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As both digital immigrants and digital natives, we are witnessing an evolution in technology brought about at a much faster rate during our lifetimes due to changes in technologies which build upon on one another.  This is something we typically didn’t see much of in the past because early adoption of new technologies happened in scientific communities, in the military and among the wealthy. Now, capitalism drives early adoption to the lowest level – the consumer – in order to increase profit, which in turn increases the demand for innovation, and so on. iPads, for example, seem to come out at least once a year these days, if not more often.

My father was born in 1928; he had no television, no phone in his home and cars were still fairly new. During his lifetime he has seen an explosion centered on electronic media – radio, records, reel to reel, 8 tracks, cassette decks, TV, VCRs, computers (desktop, laptop, iPads), CDs, DVDs, cell phones, the internet, mobile devices, cloud computing, social networking, etc. – and while he has enjoyed some of it, he views the more recent innovations as foreign. He has never used a desktop computer or laptop and just this last year I worked with him to get a basic cell phone. It was not the mobility of the device that attracted him, but the need to cut costs associated with living after retiring. His land line phone had finally become more expensive than a basic cell plan. My point is that some of us are what is known as “digital immigrants” while others are “digital natives” (Prensky, 2001).

As digital immigrants we witness things that are a change to what we consider the norm, as well as the changes that impact the associated etiquettes that accompany our social rituals. Twenty years ago meetings between people, either social or business, were not interrupted by phone calls or text messages. Interruptions were considered rude. Now interruptions are routine because we haven’t established social ground rules for them in regard to our use of mobile devices. So while some of us are offended when others stop mid-conversation to check an incoming text, to those that have grown up with the internet and mobile technologies, it’s normal, unless they have been taught by their families or society not to act in such a manner. In other words, it’s “us” and our customs that have not kept up with the changes in technology.  This all ties back to the topic of media literacy which is concerned with privacy, bullying and a myriad of other issues impacting the social environment. Digital natives (those who have come of age after the year 2000 according to Prensky) on the other hand think differently because they are just that – they have never known a world without the internet or many of the devices previously mentioned. Interestingly enough, researchers have confirmed that technology is rewiring our brains, so to speak, but that’s because we naturally adapt to changes in our environment (Prensky, 2001; Small, 2013; Stafford, 2012).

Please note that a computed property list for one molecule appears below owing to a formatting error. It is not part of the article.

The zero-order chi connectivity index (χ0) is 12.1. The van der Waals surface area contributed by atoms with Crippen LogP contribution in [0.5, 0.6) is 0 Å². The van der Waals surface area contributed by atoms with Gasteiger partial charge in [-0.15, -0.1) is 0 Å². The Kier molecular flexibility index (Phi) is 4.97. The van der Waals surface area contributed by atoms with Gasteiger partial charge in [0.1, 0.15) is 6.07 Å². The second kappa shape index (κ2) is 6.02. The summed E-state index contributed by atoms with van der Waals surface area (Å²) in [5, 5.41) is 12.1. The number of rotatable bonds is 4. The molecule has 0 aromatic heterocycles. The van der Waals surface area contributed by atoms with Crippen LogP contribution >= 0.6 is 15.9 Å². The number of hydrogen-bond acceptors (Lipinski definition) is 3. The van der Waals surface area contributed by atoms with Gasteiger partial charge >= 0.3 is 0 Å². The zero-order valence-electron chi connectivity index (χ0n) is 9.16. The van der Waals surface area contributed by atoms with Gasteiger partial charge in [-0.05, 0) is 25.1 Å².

As for changes in technology that are not agreeable, consumers drive innovation. If enough of us don’t adopt an idea, it will die. I remember a few years back when biometric machines that allowed a user to pay for their groceries with the swipe of a fingerprint were made available in select stores – but no one used them and the initiative died. I asked the cashier about them and she stated that most people did not want to tie their physical being to their bank accounts. Speed of adoption can be startling though. Enjoy the attached Associated Press picture that captures the speed of technological adaption from the installation of one pope to another.

AP Photos

AP Photos

References

Prensky, M. (2001, October). Digital Natives, Digital Immigrants. On the Horizon, 9(5), 1-6.

Prensky, M. (2001). Digital Natives, Digital Immigrants, Part II: Do They Really Think Differently? On the Horizon, 9(6), 1-6.

Small, G. (2013). Research Shows that Internet is Rewiring Our Brains. Retrieved from UCLA Today: http://www.today.ucla.edu/portal/ut/PRN-081015_gary-small-ibrain.aspx

Stafford, T. (2012, April 24). Does the Internet Rewire Your Brain? Retrieved from BBC Future: http://www.bbc.com/future/story/20120424-does-the-internet-rewire-brains

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